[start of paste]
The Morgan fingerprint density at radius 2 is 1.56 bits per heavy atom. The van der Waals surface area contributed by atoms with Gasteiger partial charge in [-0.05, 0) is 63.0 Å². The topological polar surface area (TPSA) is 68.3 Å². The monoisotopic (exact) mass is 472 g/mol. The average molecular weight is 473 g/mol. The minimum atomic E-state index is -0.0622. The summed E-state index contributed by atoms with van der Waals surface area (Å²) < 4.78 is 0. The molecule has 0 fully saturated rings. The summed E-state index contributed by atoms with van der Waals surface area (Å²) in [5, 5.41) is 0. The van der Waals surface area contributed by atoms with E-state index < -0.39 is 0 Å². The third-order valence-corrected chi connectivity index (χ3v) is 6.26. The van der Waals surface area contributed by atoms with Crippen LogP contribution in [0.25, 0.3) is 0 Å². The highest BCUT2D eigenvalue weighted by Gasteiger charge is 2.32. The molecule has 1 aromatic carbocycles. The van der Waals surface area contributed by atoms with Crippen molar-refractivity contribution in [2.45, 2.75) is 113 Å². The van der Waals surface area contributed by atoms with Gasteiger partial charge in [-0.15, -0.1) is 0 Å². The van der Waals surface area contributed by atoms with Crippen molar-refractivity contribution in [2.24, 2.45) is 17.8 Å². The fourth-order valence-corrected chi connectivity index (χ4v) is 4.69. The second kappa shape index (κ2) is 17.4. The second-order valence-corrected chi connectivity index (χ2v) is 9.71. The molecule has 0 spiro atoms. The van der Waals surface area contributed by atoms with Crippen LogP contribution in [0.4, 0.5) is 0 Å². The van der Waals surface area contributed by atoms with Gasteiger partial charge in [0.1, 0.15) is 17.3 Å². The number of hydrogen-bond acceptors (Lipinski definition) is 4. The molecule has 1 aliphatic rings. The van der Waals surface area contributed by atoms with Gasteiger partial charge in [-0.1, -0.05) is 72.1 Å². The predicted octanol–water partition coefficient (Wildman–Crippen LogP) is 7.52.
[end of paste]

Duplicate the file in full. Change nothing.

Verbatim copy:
The Morgan fingerprint density at radius 2 is 1.56 bits per heavy atom. The van der Waals surface area contributed by atoms with Gasteiger partial charge in [-0.05, 0) is 63.0 Å². The topological polar surface area (TPSA) is 68.3 Å². The monoisotopic (exact) mass is 472 g/mol. The average molecular weight is 473 g/mol. The minimum atomic E-state index is -0.0622. The summed E-state index contributed by atoms with van der Waals surface area (Å²) < 4.78 is 0. The molecule has 0 fully saturated rings. The summed E-state index contributed by atoms with van der Waals surface area (Å²) in [5, 5.41) is 0. The van der Waals surface area contributed by atoms with E-state index < -0.39 is 0 Å². The third-order valence-corrected chi connectivity index (χ3v) is 6.26. The van der Waals surface area contributed by atoms with Crippen LogP contribution in [0.25, 0.3) is 0 Å². The highest BCUT2D eigenvalue weighted by Gasteiger charge is 2.32. The molecule has 1 aromatic carbocycles. The van der Waals surface area contributed by atoms with Crippen molar-refractivity contribution in [2.45, 2.75) is 113 Å². The van der Waals surface area contributed by atoms with Gasteiger partial charge in [-0.15, -0.1) is 0 Å². The van der Waals surface area contributed by atoms with Crippen molar-refractivity contribution in [2.24, 2.45) is 17.8 Å². The fourth-order valence-corrected chi connectivity index (χ4v) is 4.69. The second kappa shape index (κ2) is 17.4. The second-order valence-corrected chi connectivity index (χ2v) is 9.71. The molecule has 0 spiro atoms. The van der Waals surface area contributed by atoms with Crippen LogP contribution in [0.4, 0.5) is 0 Å². The van der Waals surface area contributed by atoms with Gasteiger partial charge in [0.1, 0.15) is 17.3 Å². The number of hydrogen-bond acceptors (Lipinski definition) is 4. The molecule has 1 aliphatic rings. The van der Waals surface area contributed by atoms with Gasteiger partial charge in [-0.1, -0.05) is 72.1 Å². The predicted octanol–water partition coefficient (Wildman–Crippen LogP) is 7.52.